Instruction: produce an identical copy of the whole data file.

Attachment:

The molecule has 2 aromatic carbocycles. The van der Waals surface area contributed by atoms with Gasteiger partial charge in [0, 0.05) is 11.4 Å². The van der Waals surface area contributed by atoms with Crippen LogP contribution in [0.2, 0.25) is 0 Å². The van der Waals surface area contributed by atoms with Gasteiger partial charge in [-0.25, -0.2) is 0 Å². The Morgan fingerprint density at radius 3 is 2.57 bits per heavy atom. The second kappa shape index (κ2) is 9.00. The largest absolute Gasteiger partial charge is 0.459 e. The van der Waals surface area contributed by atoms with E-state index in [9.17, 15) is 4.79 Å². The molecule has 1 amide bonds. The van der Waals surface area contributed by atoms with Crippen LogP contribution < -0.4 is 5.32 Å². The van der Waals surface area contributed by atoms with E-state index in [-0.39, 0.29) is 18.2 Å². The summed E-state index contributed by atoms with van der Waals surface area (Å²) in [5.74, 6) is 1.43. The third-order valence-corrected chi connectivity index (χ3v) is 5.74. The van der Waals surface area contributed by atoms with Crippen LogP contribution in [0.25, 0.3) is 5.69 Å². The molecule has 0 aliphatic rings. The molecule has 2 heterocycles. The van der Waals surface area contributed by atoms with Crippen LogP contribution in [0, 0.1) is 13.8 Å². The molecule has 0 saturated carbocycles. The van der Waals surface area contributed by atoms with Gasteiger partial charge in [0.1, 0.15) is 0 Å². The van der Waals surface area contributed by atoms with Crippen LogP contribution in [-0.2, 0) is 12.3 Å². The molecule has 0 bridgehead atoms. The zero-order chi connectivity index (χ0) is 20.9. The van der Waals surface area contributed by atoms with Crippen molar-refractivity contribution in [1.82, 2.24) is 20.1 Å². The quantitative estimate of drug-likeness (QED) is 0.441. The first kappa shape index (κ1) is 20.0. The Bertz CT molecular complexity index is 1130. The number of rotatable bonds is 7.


The molecule has 2 aromatic carbocycles. The van der Waals surface area contributed by atoms with Gasteiger partial charge in [0, 0.05) is 11.4 Å². The van der Waals surface area contributed by atoms with Crippen LogP contribution in [0.2, 0.25) is 0 Å². The van der Waals surface area contributed by atoms with Gasteiger partial charge in [-0.25, -0.2) is 0 Å². The Morgan fingerprint density at radius 3 is 2.57 bits per heavy atom. The second kappa shape index (κ2) is 9.00. The largest absolute Gasteiger partial charge is 0.459 e. The van der Waals surface area contributed by atoms with E-state index in [9.17, 15) is 4.79 Å². The molecule has 1 amide bonds. The van der Waals surface area contributed by atoms with Crippen LogP contribution < -0.4 is 5.32 Å². The van der Waals surface area contributed by atoms with E-state index in [-0.39, 0.29) is 18.2 Å². The summed E-state index contributed by atoms with van der Waals surface area (Å²) in [5.74, 6) is 1.43. The third-order valence-corrected chi connectivity index (χ3v) is 5.74. The van der Waals surface area contributed by atoms with Crippen LogP contribution in [0.25, 0.3) is 5.69 Å². The molecule has 0 aliphatic rings. The molecule has 2 heterocycles. The van der Waals surface area contributed by atoms with Crippen LogP contribution in [0, 0.1) is 13.8 Å². The molecule has 0 saturated carbocycles. The van der Waals surface area contributed by atoms with Gasteiger partial charge in [0.1, 0.15) is 0 Å². The van der Waals surface area contributed by atoms with Crippen LogP contribution in [-0.2, 0) is 12.3 Å². The molecule has 0 bridgehead atoms. The zero-order chi connectivity index (χ0) is 20.9. The van der Waals surface area contributed by atoms with Crippen molar-refractivity contribution in [1.82, 2.24) is 20.1 Å². The quantitative estimate of drug-likeness (QED) is 0.441. The first kappa shape index (κ1) is 20.0. The Bertz CT molecular complexity index is 1130. The number of rotatable bonds is 7.